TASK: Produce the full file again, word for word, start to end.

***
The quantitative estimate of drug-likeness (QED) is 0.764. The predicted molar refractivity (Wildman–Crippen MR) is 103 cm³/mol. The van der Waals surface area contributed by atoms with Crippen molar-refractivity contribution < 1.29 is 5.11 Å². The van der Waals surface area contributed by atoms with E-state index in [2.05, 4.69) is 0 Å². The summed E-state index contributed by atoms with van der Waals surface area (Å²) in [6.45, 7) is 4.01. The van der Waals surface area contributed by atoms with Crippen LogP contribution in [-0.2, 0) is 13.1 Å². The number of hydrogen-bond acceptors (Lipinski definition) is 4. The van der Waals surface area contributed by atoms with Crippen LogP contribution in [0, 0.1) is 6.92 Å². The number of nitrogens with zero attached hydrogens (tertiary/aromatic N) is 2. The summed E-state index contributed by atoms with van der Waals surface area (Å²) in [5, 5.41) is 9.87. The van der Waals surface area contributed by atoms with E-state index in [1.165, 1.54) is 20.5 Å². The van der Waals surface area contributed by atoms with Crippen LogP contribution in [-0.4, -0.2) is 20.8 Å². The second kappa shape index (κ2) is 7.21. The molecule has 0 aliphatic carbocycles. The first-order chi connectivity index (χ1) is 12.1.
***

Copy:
The quantitative estimate of drug-likeness (QED) is 0.764. The predicted molar refractivity (Wildman–Crippen MR) is 103 cm³/mol. The van der Waals surface area contributed by atoms with Crippen molar-refractivity contribution < 1.29 is 5.11 Å². The van der Waals surface area contributed by atoms with E-state index in [2.05, 4.69) is 0 Å². The summed E-state index contributed by atoms with van der Waals surface area (Å²) in [6.45, 7) is 4.01. The van der Waals surface area contributed by atoms with Crippen LogP contribution in [-0.2, 0) is 13.1 Å². The number of hydrogen-bond acceptors (Lipinski definition) is 4. The van der Waals surface area contributed by atoms with Crippen LogP contribution in [0, 0.1) is 6.92 Å². The number of nitrogens with zero attached hydrogens (tertiary/aromatic N) is 2. The summed E-state index contributed by atoms with van der Waals surface area (Å²) in [5, 5.41) is 9.87. The van der Waals surface area contributed by atoms with E-state index in [1.165, 1.54) is 20.5 Å². The van der Waals surface area contributed by atoms with Crippen LogP contribution in [-0.4, -0.2) is 20.8 Å². The second kappa shape index (κ2) is 7.21. The molecule has 0 aliphatic carbocycles. The first-order chi connectivity index (χ1) is 12.1.